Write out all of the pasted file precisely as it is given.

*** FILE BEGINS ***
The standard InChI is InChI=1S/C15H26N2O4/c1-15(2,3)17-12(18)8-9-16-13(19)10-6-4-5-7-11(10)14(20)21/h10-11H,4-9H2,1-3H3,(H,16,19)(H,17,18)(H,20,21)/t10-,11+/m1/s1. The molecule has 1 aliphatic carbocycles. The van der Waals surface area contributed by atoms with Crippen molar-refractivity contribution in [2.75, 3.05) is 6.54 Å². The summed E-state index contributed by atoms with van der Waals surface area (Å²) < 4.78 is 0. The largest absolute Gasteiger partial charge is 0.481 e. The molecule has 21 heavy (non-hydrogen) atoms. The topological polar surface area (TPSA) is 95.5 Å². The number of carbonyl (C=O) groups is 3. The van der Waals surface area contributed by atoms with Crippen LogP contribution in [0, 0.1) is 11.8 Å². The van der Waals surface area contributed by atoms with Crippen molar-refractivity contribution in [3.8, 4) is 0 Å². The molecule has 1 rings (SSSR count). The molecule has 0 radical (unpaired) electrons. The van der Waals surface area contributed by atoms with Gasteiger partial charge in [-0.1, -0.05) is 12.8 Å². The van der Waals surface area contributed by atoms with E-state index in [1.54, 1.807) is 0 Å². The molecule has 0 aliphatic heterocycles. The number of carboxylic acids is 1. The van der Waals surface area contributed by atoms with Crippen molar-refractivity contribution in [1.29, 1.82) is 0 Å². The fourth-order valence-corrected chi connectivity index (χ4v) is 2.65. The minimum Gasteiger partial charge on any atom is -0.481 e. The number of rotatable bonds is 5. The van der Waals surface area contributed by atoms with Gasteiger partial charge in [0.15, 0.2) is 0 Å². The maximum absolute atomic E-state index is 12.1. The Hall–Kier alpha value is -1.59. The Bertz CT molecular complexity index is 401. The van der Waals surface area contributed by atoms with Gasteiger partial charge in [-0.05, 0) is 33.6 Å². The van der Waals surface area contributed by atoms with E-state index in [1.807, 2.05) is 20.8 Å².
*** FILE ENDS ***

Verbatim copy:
The standard InChI is InChI=1S/C15H26N2O4/c1-15(2,3)17-12(18)8-9-16-13(19)10-6-4-5-7-11(10)14(20)21/h10-11H,4-9H2,1-3H3,(H,16,19)(H,17,18)(H,20,21)/t10-,11+/m1/s1. The molecule has 1 aliphatic carbocycles. The van der Waals surface area contributed by atoms with Crippen molar-refractivity contribution in [2.75, 3.05) is 6.54 Å². The summed E-state index contributed by atoms with van der Waals surface area (Å²) < 4.78 is 0. The largest absolute Gasteiger partial charge is 0.481 e. The molecule has 21 heavy (non-hydrogen) atoms. The topological polar surface area (TPSA) is 95.5 Å². The number of carbonyl (C=O) groups is 3. The van der Waals surface area contributed by atoms with Crippen LogP contribution in [0, 0.1) is 11.8 Å². The van der Waals surface area contributed by atoms with Crippen molar-refractivity contribution in [3.8, 4) is 0 Å². The molecule has 1 rings (SSSR count). The molecule has 0 radical (unpaired) electrons. The van der Waals surface area contributed by atoms with Gasteiger partial charge in [-0.1, -0.05) is 12.8 Å². The van der Waals surface area contributed by atoms with E-state index in [1.54, 1.807) is 0 Å². The molecule has 0 aliphatic heterocycles. The number of carboxylic acids is 1. The van der Waals surface area contributed by atoms with Crippen molar-refractivity contribution in [1.29, 1.82) is 0 Å². The fourth-order valence-corrected chi connectivity index (χ4v) is 2.65. The minimum Gasteiger partial charge on any atom is -0.481 e. The number of rotatable bonds is 5. The van der Waals surface area contributed by atoms with Gasteiger partial charge in [0.15, 0.2) is 0 Å². The maximum absolute atomic E-state index is 12.1. The Hall–Kier alpha value is -1.59. The Bertz CT molecular complexity index is 401. The van der Waals surface area contributed by atoms with Gasteiger partial charge in [-0.05, 0) is 33.6 Å². The van der Waals surface area contributed by atoms with E-state index in [1.807, 2.05) is 20.8 Å².